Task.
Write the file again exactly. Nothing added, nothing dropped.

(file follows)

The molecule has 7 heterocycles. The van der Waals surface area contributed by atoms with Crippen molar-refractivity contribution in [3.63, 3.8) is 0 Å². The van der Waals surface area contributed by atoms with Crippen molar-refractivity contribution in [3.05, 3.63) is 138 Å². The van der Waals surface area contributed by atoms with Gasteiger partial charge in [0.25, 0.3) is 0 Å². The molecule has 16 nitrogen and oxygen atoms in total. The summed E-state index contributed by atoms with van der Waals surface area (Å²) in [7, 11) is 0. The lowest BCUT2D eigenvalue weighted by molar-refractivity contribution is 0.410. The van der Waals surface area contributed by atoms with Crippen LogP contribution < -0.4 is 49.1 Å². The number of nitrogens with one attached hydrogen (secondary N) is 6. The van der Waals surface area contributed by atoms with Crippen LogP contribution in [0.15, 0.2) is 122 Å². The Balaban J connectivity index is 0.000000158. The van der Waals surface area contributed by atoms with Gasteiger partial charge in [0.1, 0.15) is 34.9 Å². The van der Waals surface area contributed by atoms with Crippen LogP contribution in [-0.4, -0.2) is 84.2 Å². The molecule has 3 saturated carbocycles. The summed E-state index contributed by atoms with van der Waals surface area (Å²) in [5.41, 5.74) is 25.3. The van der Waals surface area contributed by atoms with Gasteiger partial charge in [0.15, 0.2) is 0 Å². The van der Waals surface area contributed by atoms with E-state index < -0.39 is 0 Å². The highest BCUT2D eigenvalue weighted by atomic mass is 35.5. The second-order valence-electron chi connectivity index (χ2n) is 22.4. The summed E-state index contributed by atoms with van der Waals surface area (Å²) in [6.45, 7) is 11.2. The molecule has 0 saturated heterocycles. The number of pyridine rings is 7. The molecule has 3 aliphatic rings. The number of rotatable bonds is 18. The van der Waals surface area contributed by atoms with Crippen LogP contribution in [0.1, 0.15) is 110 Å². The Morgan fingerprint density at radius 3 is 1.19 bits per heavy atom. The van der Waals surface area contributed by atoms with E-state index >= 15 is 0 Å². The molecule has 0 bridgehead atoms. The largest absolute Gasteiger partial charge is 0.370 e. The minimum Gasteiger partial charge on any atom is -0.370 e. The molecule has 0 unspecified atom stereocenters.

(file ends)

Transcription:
The molecule has 7 heterocycles. The van der Waals surface area contributed by atoms with Crippen molar-refractivity contribution in [3.63, 3.8) is 0 Å². The van der Waals surface area contributed by atoms with Crippen molar-refractivity contribution in [3.05, 3.63) is 138 Å². The van der Waals surface area contributed by atoms with Gasteiger partial charge in [0.25, 0.3) is 0 Å². The molecule has 16 nitrogen and oxygen atoms in total. The summed E-state index contributed by atoms with van der Waals surface area (Å²) in [7, 11) is 0. The lowest BCUT2D eigenvalue weighted by molar-refractivity contribution is 0.410. The van der Waals surface area contributed by atoms with Crippen LogP contribution < -0.4 is 49.1 Å². The number of nitrogens with one attached hydrogen (secondary N) is 6. The van der Waals surface area contributed by atoms with Crippen LogP contribution in [0.15, 0.2) is 122 Å². The Balaban J connectivity index is 0.000000158. The van der Waals surface area contributed by atoms with Gasteiger partial charge in [0.1, 0.15) is 34.9 Å². The van der Waals surface area contributed by atoms with Crippen LogP contribution in [-0.4, -0.2) is 84.2 Å². The molecule has 3 saturated carbocycles. The summed E-state index contributed by atoms with van der Waals surface area (Å²) in [5.41, 5.74) is 25.3. The van der Waals surface area contributed by atoms with Gasteiger partial charge in [0.15, 0.2) is 0 Å². The van der Waals surface area contributed by atoms with E-state index < -0.39 is 0 Å². The highest BCUT2D eigenvalue weighted by atomic mass is 35.5. The second-order valence-electron chi connectivity index (χ2n) is 22.4. The summed E-state index contributed by atoms with van der Waals surface area (Å²) in [6.45, 7) is 11.2. The molecule has 0 saturated heterocycles. The number of pyridine rings is 7. The molecule has 3 aliphatic rings. The number of rotatable bonds is 18. The van der Waals surface area contributed by atoms with Crippen LogP contribution in [0.1, 0.15) is 110 Å². The Morgan fingerprint density at radius 3 is 1.19 bits per heavy atom. The van der Waals surface area contributed by atoms with E-state index >= 15 is 0 Å². The molecule has 0 bridgehead atoms. The largest absolute Gasteiger partial charge is 0.370 e. The minimum Gasteiger partial charge on any atom is -0.370 e. The molecule has 0 unspecified atom stereocenters.